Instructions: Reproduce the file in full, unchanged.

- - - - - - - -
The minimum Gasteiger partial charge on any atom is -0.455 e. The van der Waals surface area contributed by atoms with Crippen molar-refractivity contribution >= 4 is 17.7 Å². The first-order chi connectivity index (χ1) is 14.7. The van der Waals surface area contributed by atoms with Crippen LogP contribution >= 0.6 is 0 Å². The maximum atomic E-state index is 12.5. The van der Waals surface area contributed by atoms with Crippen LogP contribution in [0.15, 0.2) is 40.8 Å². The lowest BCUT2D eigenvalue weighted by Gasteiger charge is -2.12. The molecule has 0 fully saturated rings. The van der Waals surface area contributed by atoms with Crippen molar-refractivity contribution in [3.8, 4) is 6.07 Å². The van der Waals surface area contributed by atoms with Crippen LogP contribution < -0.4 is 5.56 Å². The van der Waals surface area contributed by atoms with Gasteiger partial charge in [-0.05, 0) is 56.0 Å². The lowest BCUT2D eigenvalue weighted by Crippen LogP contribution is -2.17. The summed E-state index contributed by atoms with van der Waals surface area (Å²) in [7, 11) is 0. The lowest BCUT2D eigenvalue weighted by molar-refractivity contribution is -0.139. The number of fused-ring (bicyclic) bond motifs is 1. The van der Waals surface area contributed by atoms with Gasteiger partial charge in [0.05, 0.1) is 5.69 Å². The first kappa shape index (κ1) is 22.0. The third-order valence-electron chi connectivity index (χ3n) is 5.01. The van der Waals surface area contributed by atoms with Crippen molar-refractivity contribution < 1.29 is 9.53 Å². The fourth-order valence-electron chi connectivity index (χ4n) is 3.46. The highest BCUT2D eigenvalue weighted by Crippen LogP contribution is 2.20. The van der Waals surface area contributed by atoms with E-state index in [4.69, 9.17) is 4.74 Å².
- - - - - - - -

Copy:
The minimum Gasteiger partial charge on any atom is -0.455 e. The van der Waals surface area contributed by atoms with Crippen molar-refractivity contribution >= 4 is 17.7 Å². The first-order chi connectivity index (χ1) is 14.7. The van der Waals surface area contributed by atoms with Crippen LogP contribution >= 0.6 is 0 Å². The maximum atomic E-state index is 12.5. The van der Waals surface area contributed by atoms with Crippen LogP contribution in [0.15, 0.2) is 40.8 Å². The lowest BCUT2D eigenvalue weighted by Gasteiger charge is -2.12. The molecule has 0 fully saturated rings. The van der Waals surface area contributed by atoms with Crippen molar-refractivity contribution in [3.8, 4) is 6.07 Å². The van der Waals surface area contributed by atoms with Crippen LogP contribution < -0.4 is 5.56 Å². The van der Waals surface area contributed by atoms with Gasteiger partial charge in [-0.05, 0) is 56.0 Å². The lowest BCUT2D eigenvalue weighted by Crippen LogP contribution is -2.17. The summed E-state index contributed by atoms with van der Waals surface area (Å²) in [7, 11) is 0. The lowest BCUT2D eigenvalue weighted by molar-refractivity contribution is -0.139. The number of fused-ring (bicyclic) bond motifs is 1. The van der Waals surface area contributed by atoms with Gasteiger partial charge in [0.05, 0.1) is 5.69 Å². The first kappa shape index (κ1) is 22.0. The third-order valence-electron chi connectivity index (χ3n) is 5.01. The van der Waals surface area contributed by atoms with Crippen molar-refractivity contribution < 1.29 is 9.53 Å². The fourth-order valence-electron chi connectivity index (χ4n) is 3.46. The highest BCUT2D eigenvalue weighted by Crippen LogP contribution is 2.20. The van der Waals surface area contributed by atoms with E-state index in [4.69, 9.17) is 4.74 Å².